The week isn't even half-way done and we've already heard at least a quarter's worth of horror stories out of Europe:
* German industrial production unexpectedly unexpectedly fell in December as Europe's largest economy continues to whither.
* Greek workers are staging a strike in protest of the austerity measures European authorities are requiring prior to formalizing a long-delayed "make or break" debt write down.
* Retail sales in the UK slumped to their second worst January since 1995 when the country started tracking such data.
Six months ago, any two of the above would have sent global equities tumbling. In 2012 U.S. investors pretended to care by starting the day lower prior to sending the tape lazily higher on Monday and Tuesday. Crazy as it seems the question has to be asked: Does Europe as we know it (in a recession and keeping Greece on life support) still matter to U.S. Stocks?
Tim Speiss of EisnerAmper Wealth Planning LLC gives the natural answer: An emphatic YES. For starters he notes "the EU on a combined basis represents 20% of global GDP." That doesn't just have implications for the U.S. According the International Monetary Fund, via Speiss, China's ability to pull off an economic "soft-landing" relies on Europe stabilizing. The magnitude of China's exposure is such that the IMF offered China unsolicited advice on what the country should do to stimulate its economy in the likely event that the EU drag worsens.
What really scares Speiss as a wealth adviser, is his observation that the EU recovery will be hampered by the same demographic problem that will become acute in the U.S. over the next two decades: An economy dominated by the elderly and retired, draining resources from a decreasing base of workers.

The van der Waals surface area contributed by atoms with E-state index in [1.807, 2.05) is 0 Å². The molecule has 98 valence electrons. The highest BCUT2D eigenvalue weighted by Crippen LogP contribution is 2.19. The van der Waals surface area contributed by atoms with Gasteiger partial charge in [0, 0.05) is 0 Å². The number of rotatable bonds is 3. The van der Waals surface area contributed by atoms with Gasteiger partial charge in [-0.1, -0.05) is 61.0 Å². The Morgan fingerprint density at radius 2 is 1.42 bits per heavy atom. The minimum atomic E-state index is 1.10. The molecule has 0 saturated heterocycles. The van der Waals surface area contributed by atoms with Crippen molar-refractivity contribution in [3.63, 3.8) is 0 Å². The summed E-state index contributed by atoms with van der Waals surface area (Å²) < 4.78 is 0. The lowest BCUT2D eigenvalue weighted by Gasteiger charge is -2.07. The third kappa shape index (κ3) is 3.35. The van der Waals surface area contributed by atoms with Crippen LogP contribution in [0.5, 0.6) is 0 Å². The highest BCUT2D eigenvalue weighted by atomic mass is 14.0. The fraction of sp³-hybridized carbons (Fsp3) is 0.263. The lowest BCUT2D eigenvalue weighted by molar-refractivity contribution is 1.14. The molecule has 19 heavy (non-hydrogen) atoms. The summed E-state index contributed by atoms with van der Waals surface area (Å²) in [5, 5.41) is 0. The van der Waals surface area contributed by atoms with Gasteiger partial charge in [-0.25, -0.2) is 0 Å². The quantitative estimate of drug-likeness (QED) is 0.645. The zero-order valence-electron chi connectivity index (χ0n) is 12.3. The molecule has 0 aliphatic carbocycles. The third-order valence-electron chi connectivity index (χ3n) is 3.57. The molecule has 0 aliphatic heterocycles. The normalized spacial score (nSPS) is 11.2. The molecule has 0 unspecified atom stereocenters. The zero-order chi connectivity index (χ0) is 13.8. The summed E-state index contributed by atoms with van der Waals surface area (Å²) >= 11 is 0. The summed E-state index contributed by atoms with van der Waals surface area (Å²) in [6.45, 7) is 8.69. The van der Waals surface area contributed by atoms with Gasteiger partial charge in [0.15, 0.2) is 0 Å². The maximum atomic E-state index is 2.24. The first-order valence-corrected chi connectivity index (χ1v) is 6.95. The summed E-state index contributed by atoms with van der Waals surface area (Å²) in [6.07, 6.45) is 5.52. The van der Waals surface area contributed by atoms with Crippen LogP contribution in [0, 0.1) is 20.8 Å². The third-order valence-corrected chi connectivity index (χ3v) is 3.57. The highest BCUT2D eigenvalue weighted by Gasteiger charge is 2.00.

"The spotlight is on Greece," notes Speiss, adding that the country represents less than one-half of a percent of global GDP. The diminutive Greek economy is the good news. The bad news is that if it takes the EU this long to deal with Greece, the failure of a larger economy in the remaining nations figures to utterly paralyze the entire continent.
It's an extensive list of horrors, including the fact that he thinks the ECB is exacerbating matters horribly through inaction. Regardless, Speiss still thinks there are companies that will emerge from the wreckage intact and possibly even thriving; just not in the financial sector.
The bottom line as Tim Speiss sees it is Europe not only matters but its still getting worse. The view from where I'm sitting is a European recession is priced into the tape, reducing developments over there to the loudest sound in a noisy room.
Unless it starts screaming lower, the EU playbook for dealing with an eroding Europe is already laid out: Buy U.S. stocks.
Are you ignoring Europe, staying out of stocks because of it, or watching it without letting Europe dictate your financial strategy? Let us know in the space below or drop me a Tweet @Jeffmacke